The National Pension Service (NPS) chalked up an average investment return of 7.26% in 2017, which was its strongest performance in seven years, while the world’s No.3 pension scheme is aiming to wrap up the selection process of its chief investment officer next month.
The 2017 number was the highest since 2010 when NPS posted a return of 10.37%, but below those of two major South Korean retirement funds — the Korean Teachers’ Credit Union (KTCU), the country’s largest savings fund and the Public Officials Benefit Association (POBA). (see table below)
Bullish stock markets beefed up investment returns for South Korean pension and retirement funds last year.
“We will continue to diversify investment by increasing the proportion of overseas and alternative investments and boosting responsible investment. We will strengthen our management infrastructure by hiring talented and experienced staff,” Chief Executive Officer Sung-joo Kim said in a statement released on March 26.
Kim was installed as CEO and chairman of the NPS in November 2017.
Separately, Welfare Minister Neung-hoo Park told reporters on March 16 that the ministry, overseeing the NPS, will wrap up the CIO selection process within April, according to edaily, a domestic news outlet.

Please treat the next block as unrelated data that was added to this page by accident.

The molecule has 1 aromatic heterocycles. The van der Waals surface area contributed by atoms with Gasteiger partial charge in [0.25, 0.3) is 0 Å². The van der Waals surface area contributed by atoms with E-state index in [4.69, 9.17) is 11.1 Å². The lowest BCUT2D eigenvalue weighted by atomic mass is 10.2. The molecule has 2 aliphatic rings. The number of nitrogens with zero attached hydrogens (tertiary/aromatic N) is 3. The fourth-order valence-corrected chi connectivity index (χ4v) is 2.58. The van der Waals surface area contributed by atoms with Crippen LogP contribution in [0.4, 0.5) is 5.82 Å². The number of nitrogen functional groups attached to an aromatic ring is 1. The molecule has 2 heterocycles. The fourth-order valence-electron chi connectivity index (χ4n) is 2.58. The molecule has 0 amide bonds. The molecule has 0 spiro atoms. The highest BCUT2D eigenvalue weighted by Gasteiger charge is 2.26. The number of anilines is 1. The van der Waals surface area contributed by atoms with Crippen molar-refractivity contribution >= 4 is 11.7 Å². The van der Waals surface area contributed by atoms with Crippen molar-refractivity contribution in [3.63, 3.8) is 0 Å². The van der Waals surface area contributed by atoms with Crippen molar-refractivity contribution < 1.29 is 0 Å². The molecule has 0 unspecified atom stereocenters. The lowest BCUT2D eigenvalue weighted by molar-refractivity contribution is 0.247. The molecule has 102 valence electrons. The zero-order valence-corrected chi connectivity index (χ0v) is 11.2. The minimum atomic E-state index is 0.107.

The CIO search committee will interview 16 applicants on April 3.
“A number of good candidates applied for the position, so we have high expectations for an incoming CIO,” Minister Park was quoted as saying by edaily.
Upon the CIO appointment, NPS will hire 38 asset management employees to fill vacant positions. The number of applicants was 201, according to the NPS.
NPS’ 2018 target return is 0.20% point above the market benchmark rates. It is lower than the 2017 goal of 0.25% point above, according to a statement from the Ministry of Health and Welfare released in late December.
The ministry said that the 2018 target return took into consideration the impact of NPS’ move to Jeonju, a small city south of Seoul.
In 2018, the proportion of alternatives will rise to 12.5% from 10.8% in 2017. The ministry did not break down overseas and domestic alternatives.
The proportion of domestic equities will slip to 18.7% from 21.2% in 2017, whereas domestic fixed-income assets will edge up to 47.1% from 46.6%.
<Edited by Yeonhee Kim>